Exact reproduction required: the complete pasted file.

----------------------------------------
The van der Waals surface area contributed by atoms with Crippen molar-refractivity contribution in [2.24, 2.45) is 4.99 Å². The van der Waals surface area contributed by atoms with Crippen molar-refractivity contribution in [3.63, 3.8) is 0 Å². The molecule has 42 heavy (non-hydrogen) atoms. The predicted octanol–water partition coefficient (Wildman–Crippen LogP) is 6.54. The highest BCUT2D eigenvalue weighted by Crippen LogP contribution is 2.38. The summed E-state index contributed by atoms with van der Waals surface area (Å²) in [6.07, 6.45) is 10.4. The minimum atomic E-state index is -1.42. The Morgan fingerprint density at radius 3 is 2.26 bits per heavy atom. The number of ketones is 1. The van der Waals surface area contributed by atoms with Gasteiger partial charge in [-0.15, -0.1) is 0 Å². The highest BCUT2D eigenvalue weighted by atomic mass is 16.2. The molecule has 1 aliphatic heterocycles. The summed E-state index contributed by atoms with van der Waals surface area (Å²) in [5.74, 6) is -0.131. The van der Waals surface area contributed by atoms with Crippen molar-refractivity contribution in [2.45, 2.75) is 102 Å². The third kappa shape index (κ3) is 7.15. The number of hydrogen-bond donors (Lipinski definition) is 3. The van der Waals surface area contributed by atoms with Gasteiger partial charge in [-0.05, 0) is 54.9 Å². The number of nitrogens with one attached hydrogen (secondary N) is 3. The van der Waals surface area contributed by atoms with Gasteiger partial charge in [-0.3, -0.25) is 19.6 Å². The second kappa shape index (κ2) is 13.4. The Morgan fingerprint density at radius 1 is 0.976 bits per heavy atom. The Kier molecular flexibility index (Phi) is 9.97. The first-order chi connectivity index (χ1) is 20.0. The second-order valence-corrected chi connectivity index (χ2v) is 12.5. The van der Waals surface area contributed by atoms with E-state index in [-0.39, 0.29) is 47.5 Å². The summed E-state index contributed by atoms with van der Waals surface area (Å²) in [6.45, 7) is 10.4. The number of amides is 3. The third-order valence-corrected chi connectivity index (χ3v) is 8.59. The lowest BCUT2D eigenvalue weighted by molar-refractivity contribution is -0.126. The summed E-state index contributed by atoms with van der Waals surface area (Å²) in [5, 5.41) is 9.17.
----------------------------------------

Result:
The van der Waals surface area contributed by atoms with Crippen molar-refractivity contribution in [2.24, 2.45) is 4.99 Å². The van der Waals surface area contributed by atoms with Crippen molar-refractivity contribution in [3.63, 3.8) is 0 Å². The molecule has 42 heavy (non-hydrogen) atoms. The predicted octanol–water partition coefficient (Wildman–Crippen LogP) is 6.54. The highest BCUT2D eigenvalue weighted by Crippen LogP contribution is 2.38. The summed E-state index contributed by atoms with van der Waals surface area (Å²) in [6.07, 6.45) is 10.4. The minimum atomic E-state index is -1.42. The Morgan fingerprint density at radius 3 is 2.26 bits per heavy atom. The number of ketones is 1. The van der Waals surface area contributed by atoms with Gasteiger partial charge in [-0.15, -0.1) is 0 Å². The highest BCUT2D eigenvalue weighted by atomic mass is 16.2. The molecule has 1 aliphatic heterocycles. The summed E-state index contributed by atoms with van der Waals surface area (Å²) in [5.74, 6) is -0.131. The van der Waals surface area contributed by atoms with Crippen molar-refractivity contribution in [2.45, 2.75) is 102 Å². The third kappa shape index (κ3) is 7.15. The number of hydrogen-bond donors (Lipinski definition) is 3. The van der Waals surface area contributed by atoms with Gasteiger partial charge in [-0.05, 0) is 54.9 Å². The number of nitrogens with one attached hydrogen (secondary N) is 3. The van der Waals surface area contributed by atoms with Gasteiger partial charge in [-0.3, -0.25) is 19.6 Å². The second kappa shape index (κ2) is 13.4. The Morgan fingerprint density at radius 1 is 0.976 bits per heavy atom. The Kier molecular flexibility index (Phi) is 9.97. The first-order chi connectivity index (χ1) is 20.0. The second-order valence-corrected chi connectivity index (χ2v) is 12.5. The van der Waals surface area contributed by atoms with E-state index in [-0.39, 0.29) is 47.5 Å². The summed E-state index contributed by atoms with van der Waals surface area (Å²) in [6.45, 7) is 10.4. The number of amides is 3. The third-order valence-corrected chi connectivity index (χ3v) is 8.59. The lowest BCUT2D eigenvalue weighted by molar-refractivity contribution is -0.126. The summed E-state index contributed by atoms with van der Waals surface area (Å²) in [5, 5.41) is 9.17.